Boomers at work: Planning the next chapter

Despite efforts to prevent age-discrimination in the workplace, there still remains an assumption in our culture that people “should” retire by a certain age.

There is a subtle but pervasive notion that something must be wrong if a person is still working past age 65. If we continue working, we may feel a sense of shame or perhaps disappointment that life did not work out as planned.

In reality, there is a new normal taking place.

Traditional views on retirement simply no longer make sense. In the “Big Shift — Navigating the New Stage Beyond Midlife,” Marc Freedman writes, “While we have been remarkably adept at extending lives, our imagination and innovation in remaking the shape of those longer lives have been struggling to keep pace.”

According to Freedman, in the year 1900, the average lifespan was 47 years. Today, living to the 100-year mark is becoming increasingly common.

What are we to do during those extra years of life? One can only play so much golf. More importantly, most retirement accounts cannot support 30 years of living without working.

As with all social movements and changes, we often need new language to begin influencing different ways of thinking.

Jackie Peila-Shuster, an assistant professor in Counseling and Career Development, believes the word “retirement” has outlived its usefulness. She prefers to call it “next chapter planning,” because really, it is simply transitioning to a new phase of one’s life.

Older workers typically bring a wealth of experience to the table.

Peila-Shuster offers some good advice: “Take time for self-reflection to tap into your motivated skills. The key is to look not only at what you do well, but also at what you enjoy doing.”

For example, you may be an expert Excel user but you cringe at the thought of sitting at a desk creating spreadsheets. You may have years of experience managing teams but just the thought of being in charge of others now leaves you feeling drained.

If an older worker is seeking a position with a company, they can highlight their “motivated skills” on their resumes. Peila-Shuster then suggests looking to see if one’s motivated skills match the job description. “Obviously, no job is perfect, but isn’t it better to reach for the best match possible and scale down as needed?”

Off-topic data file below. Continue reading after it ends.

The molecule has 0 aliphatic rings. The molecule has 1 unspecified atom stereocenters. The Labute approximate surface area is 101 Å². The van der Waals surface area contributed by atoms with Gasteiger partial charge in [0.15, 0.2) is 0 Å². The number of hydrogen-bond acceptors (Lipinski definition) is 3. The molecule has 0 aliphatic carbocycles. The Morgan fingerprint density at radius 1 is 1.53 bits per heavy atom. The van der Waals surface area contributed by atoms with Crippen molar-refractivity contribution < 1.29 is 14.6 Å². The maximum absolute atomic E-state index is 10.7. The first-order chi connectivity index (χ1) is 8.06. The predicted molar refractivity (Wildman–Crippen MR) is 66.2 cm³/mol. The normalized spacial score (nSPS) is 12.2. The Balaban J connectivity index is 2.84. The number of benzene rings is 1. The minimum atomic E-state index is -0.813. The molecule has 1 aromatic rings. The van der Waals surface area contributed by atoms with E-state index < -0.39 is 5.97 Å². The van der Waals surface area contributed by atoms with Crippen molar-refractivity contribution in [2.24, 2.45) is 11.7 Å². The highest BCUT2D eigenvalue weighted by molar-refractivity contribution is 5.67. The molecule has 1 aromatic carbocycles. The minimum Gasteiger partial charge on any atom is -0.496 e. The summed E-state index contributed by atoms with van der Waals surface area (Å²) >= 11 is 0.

The same process applies if you are looking to start a business, work as a contractor, or contribute in some other manner. Peila-Shuster advocates knowing your strengths and what you want to offer. And then you can figure out where to use those skills and strengths to make a difference.

We all know boomers who are struggling to find work. And we also hear stories of older workers who have spun second or third careers into new and exciting ventures.

Beyond working to our motivated skills and strengths, Peila-Shuster also suggests further self-reflection to identify how we want the next chapter to look and how we want to matter in the world.

In what ways can we continue to use our passions to make a difference? How much money do we need to earn? What kind of schedule do we envision for ourselves?

Our “life work” can then be carried out in multiple ways such as paid work, volunteering, and contributing to family and friends.

Peila-Shuster stresses, “Human development is a life-long process. People have much to offer the world around them at any stage of life.”

Many older workers assume that they must downsize their careers. Peila-Shuster counters that, “it is not about downsizing anything.” That is negative language that keeps us stuck in an outdated paradigm about work and retirement. Instead, “it is about right-sizing our lives to make sense for our current needs and wants,” she says.

Age is not simply a number. It is a state of mind. In many respects it is what we think about aging that determines how positive and energized we feel about our lives and growing older. According to Peila-Shuster, “If we encourage people to define this time of their lives according to their needs, desires, and life context, then the pressure associated with ‘living the good life’ in retirement can begin to be lifted.”

It is important to note that writing a new chapter is rarely easy. Job-searching in today’s market is challenging and transitioning to a brand-new career can be even trickier. But let’s remember that baby boomers are not known to shy away from challenges.

Freedman believes that, “boomers are being called upon to change the shape of their own futures and also the future of generations to come. They are redefining what it means to grow old and remain productive.” It seems important to stress the incredible value that boomers bring to the workplace and to the world. Many older workers tend to forget their worth.

When we free our minds from outdated ideas that we are too old to contribute or that it is too late to embark on a new career, we open up to what is next.

So, what is next? The details will vary from person to person, but there will be a common theme. Most of us will live longer and continue working in some fashion long into our golden years. Welcome to the new normal.

Carrie Pinsky is a Fort Collins-based career and HR advisor. She can be reached at carrie@pinkskywriting.com.

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